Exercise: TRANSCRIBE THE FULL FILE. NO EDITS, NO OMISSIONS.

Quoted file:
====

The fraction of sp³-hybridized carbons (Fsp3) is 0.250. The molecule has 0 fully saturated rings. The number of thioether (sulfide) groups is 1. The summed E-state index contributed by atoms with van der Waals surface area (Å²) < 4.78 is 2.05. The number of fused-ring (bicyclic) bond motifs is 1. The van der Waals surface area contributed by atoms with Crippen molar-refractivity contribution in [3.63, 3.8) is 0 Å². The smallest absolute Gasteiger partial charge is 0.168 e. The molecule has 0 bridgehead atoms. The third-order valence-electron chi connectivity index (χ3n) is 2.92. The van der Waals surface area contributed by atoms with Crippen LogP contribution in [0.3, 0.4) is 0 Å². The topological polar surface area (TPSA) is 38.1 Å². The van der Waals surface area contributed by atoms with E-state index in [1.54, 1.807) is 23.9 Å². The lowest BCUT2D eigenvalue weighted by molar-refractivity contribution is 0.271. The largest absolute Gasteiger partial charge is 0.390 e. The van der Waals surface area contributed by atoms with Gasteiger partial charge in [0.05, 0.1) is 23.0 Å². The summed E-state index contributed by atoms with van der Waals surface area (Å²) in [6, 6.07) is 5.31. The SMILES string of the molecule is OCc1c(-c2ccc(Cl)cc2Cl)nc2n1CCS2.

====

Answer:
The fraction of sp³-hybridized carbons (Fsp3) is 0.250. The molecule has 0 fully saturated rings. The number of thioether (sulfide) groups is 1. The summed E-state index contributed by atoms with van der Waals surface area (Å²) < 4.78 is 2.05. The number of fused-ring (bicyclic) bond motifs is 1. The van der Waals surface area contributed by atoms with Crippen molar-refractivity contribution in [3.63, 3.8) is 0 Å². The smallest absolute Gasteiger partial charge is 0.168 e. The molecule has 0 bridgehead atoms. The third-order valence-electron chi connectivity index (χ3n) is 2.92. The van der Waals surface area contributed by atoms with Crippen LogP contribution in [0.3, 0.4) is 0 Å². The topological polar surface area (TPSA) is 38.1 Å². The van der Waals surface area contributed by atoms with E-state index in [1.54, 1.807) is 23.9 Å². The lowest BCUT2D eigenvalue weighted by molar-refractivity contribution is 0.271. The largest absolute Gasteiger partial charge is 0.390 e. The van der Waals surface area contributed by atoms with Gasteiger partial charge in [0.05, 0.1) is 23.0 Å². The summed E-state index contributed by atoms with van der Waals surface area (Å²) in [6, 6.07) is 5.31. The SMILES string of the molecule is OCc1c(-c2ccc(Cl)cc2Cl)nc2n1CCS2.